CITY AT PEACE
Since the high-speed KTX rail link connecting Pyeongchang with Seoul was still nearing completion, I took a (very) slow Korail train to the capital from Jeongdongjin, an eastern coastal town to which people from all over the country – following an old tradition – flock to watch the sunrise every New Year’s Day.
Next morning, I woke to a view of skyscrapers, not mountains, from the hotel window. My room in ‘Shilla Stay’ was looking after itself: lights would automatically come on and off, curtains would part and close, the bed would warm up as required. The room felt like part of an urban theme park – a Disneyland of life?
Outside, tradition met modern once more in the ancient ceremony of the changing of guard at the 14th century Gyeongbokgung Palace, when young Korean ‘warriors’, in colourful period robes and moustaches painted under their noses to give them a more fearful look, were marching solemnly across the spacious courtyard under the pagoda-shaped arches – in the shadow of skyscrapers, and to the sounds of the janggu (a traditional hourglass drum), drowned by the unceasing din of traffic beyond the fences.
Using Seoul’s underground rail network was like getting a glimpse of a transportation funfair of the future. Endless white-marble corridors, moving walkways, palatial stations, trains that are always on time, and animated signs behind the carriage windows merging into short, on-the-go movies. Returning to the hotel after midnight one evening, I was pleasantly surprised to see many unguarded stalls in the subways, bearing goods such as perfumes, cosmetics and designer clothes, piled high and left unattended for the night. No fear of theft was apparent.
One of Buddhism’s main precepts – never to take something that is not yours – was obviously at play. In the words of Seung-mook, senior monk at Seoul’s Jogyesa Temple, ‘in South Korea, pretty much everything, including politics, is a little bit Buddhist.’ That partially explained the Koreans’ keep-calm-and-carry-on attitude to continuous danger from the North.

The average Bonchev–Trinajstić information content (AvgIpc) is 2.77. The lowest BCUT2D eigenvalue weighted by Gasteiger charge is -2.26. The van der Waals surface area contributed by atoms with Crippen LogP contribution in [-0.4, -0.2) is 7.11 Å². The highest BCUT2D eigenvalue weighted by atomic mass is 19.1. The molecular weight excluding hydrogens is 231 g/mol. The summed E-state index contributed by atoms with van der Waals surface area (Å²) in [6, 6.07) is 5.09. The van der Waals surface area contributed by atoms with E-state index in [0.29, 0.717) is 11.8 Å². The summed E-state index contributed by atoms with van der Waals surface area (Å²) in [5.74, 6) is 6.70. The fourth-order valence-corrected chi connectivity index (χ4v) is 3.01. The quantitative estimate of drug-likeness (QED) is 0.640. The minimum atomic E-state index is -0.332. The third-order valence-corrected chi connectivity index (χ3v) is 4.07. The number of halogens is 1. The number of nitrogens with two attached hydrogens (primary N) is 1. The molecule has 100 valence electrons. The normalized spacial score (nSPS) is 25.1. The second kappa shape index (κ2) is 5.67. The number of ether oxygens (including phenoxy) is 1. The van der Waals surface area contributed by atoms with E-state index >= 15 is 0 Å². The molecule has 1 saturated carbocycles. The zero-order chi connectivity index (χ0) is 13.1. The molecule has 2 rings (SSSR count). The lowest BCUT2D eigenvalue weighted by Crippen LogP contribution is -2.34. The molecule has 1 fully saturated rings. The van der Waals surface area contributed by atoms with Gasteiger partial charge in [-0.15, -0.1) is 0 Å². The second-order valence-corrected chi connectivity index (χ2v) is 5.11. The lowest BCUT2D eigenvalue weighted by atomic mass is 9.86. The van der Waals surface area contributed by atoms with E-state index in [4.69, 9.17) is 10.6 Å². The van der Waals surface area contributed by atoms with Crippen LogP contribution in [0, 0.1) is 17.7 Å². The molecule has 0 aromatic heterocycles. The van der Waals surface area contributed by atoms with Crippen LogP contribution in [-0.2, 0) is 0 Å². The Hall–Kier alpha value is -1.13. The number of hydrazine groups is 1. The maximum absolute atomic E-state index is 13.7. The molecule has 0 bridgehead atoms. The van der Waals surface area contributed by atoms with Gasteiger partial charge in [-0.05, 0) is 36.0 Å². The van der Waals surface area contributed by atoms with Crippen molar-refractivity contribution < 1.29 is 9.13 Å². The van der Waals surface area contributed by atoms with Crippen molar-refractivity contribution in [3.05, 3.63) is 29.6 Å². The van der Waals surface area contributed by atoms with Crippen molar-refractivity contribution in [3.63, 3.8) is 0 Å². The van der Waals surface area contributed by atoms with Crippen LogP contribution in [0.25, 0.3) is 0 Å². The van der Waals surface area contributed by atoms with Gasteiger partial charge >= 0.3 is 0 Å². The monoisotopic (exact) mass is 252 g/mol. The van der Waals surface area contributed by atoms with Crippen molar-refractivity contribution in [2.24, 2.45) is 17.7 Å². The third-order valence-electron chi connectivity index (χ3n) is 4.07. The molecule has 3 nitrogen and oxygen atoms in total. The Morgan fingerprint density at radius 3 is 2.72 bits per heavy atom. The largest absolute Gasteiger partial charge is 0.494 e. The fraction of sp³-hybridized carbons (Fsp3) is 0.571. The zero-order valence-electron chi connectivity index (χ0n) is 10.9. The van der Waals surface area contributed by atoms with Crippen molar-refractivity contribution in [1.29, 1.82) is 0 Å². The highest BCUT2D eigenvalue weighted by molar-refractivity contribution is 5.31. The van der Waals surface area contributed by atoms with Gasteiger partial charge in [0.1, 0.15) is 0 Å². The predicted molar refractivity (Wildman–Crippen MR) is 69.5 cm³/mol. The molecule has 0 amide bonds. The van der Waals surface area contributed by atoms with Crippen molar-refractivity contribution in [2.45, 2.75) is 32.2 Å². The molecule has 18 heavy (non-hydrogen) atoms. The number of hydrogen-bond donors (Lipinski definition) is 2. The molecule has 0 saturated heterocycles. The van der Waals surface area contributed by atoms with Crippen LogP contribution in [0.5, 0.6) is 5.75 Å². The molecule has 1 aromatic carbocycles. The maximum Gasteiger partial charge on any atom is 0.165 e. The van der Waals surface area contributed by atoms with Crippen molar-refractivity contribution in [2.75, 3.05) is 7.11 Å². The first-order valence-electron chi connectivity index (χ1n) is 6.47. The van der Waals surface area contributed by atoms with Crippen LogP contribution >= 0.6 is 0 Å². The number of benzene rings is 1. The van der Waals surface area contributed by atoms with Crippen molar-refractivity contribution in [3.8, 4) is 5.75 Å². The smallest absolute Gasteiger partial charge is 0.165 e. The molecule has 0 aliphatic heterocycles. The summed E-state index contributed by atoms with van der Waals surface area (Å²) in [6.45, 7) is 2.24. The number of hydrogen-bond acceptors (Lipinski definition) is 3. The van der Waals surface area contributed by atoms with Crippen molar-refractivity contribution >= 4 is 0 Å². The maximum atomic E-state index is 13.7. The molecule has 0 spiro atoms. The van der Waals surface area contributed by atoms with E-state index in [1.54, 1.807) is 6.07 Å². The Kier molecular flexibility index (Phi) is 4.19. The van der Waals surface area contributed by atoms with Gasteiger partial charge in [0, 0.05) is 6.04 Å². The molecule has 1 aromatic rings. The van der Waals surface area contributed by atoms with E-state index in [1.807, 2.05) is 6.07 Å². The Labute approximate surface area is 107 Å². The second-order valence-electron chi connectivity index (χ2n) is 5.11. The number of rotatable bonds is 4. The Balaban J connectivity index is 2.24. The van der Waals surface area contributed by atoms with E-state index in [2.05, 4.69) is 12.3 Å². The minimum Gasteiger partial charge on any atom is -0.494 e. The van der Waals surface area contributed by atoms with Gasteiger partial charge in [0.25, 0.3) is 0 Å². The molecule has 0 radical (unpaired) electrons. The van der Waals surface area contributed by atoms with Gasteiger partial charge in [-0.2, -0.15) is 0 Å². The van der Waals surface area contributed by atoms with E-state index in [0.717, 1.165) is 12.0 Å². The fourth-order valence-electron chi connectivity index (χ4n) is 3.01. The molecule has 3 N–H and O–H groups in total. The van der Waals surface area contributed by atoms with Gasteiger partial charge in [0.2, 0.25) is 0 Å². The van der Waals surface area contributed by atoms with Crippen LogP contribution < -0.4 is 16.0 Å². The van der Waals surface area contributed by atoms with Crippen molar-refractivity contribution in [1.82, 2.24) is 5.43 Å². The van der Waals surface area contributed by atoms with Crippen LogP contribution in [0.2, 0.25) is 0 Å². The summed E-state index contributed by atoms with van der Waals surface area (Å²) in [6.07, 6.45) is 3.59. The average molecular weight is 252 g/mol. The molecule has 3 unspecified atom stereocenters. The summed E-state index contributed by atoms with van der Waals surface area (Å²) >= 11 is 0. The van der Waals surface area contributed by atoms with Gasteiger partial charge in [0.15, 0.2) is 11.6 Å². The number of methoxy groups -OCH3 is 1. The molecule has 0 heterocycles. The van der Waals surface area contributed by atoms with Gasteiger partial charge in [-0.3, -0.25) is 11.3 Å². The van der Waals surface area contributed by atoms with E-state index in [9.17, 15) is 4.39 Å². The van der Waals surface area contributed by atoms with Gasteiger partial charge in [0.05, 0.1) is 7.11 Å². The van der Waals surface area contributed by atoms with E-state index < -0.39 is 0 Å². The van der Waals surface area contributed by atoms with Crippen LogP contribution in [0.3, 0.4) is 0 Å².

My visit coincided with the Korean Buddhism Jogyesa Chrysanthemum Fragrance Sharing Festival, and all Jogye Order temples were decorated with flowers. As someone who practises a different, Western, style of Mahayana Buddhism, I was honoured to take part in the prolonged Moktak (monk)-led Yebul (chanting ceremony). Chants and hapjangs (semi-bows) in the company of several hundred people underneath three golden statues of the Buddha couldn’t fail to instil mindfulness and peace. Underneath all its bustling places and rushing traffic, Seoul is still full of serenity.
ON THE LINE
With just a couple of days left in Korea, I still had one important place to visit – the Demilitarized Zone, only 50km north of Seoul. Myself a defector during the USSR days, I was both willing and fearful to see the world’s last remaining Cold War border, to come close to my own totalitarian past for the first time in nearly 30 years. Since the collapse of the Berlin Wall, it’s the North-South Korean divide that has come to deserve the dubious moniker of ‘The Mother of All Borders’.
My first surprise was how touristy the trip was promising to be. Coachloads of people – Koreans and foreigners alike – were heading towards the Joint Security Area across the pristine landscape of the no-man’s land – a 4km-wide, watchtower-ridden buffer zone, filled with lush vegetation and thriving undisturbed wildlife. On the way, I ticked off flocks of exterritorial herons, wild geese and majestic Siberian eagles floating in the sky in huge numbers like benign, wide-winged fighter bombers.
Our passports were checked four times as our guide, with a smile glued to his face, was announcing lunch arrangements, finishing with a tactlessly facetious rhetorical question: ‘Is anyone planning to ignore lunch and to starve themselves like the North Korean people?’
No one laughed.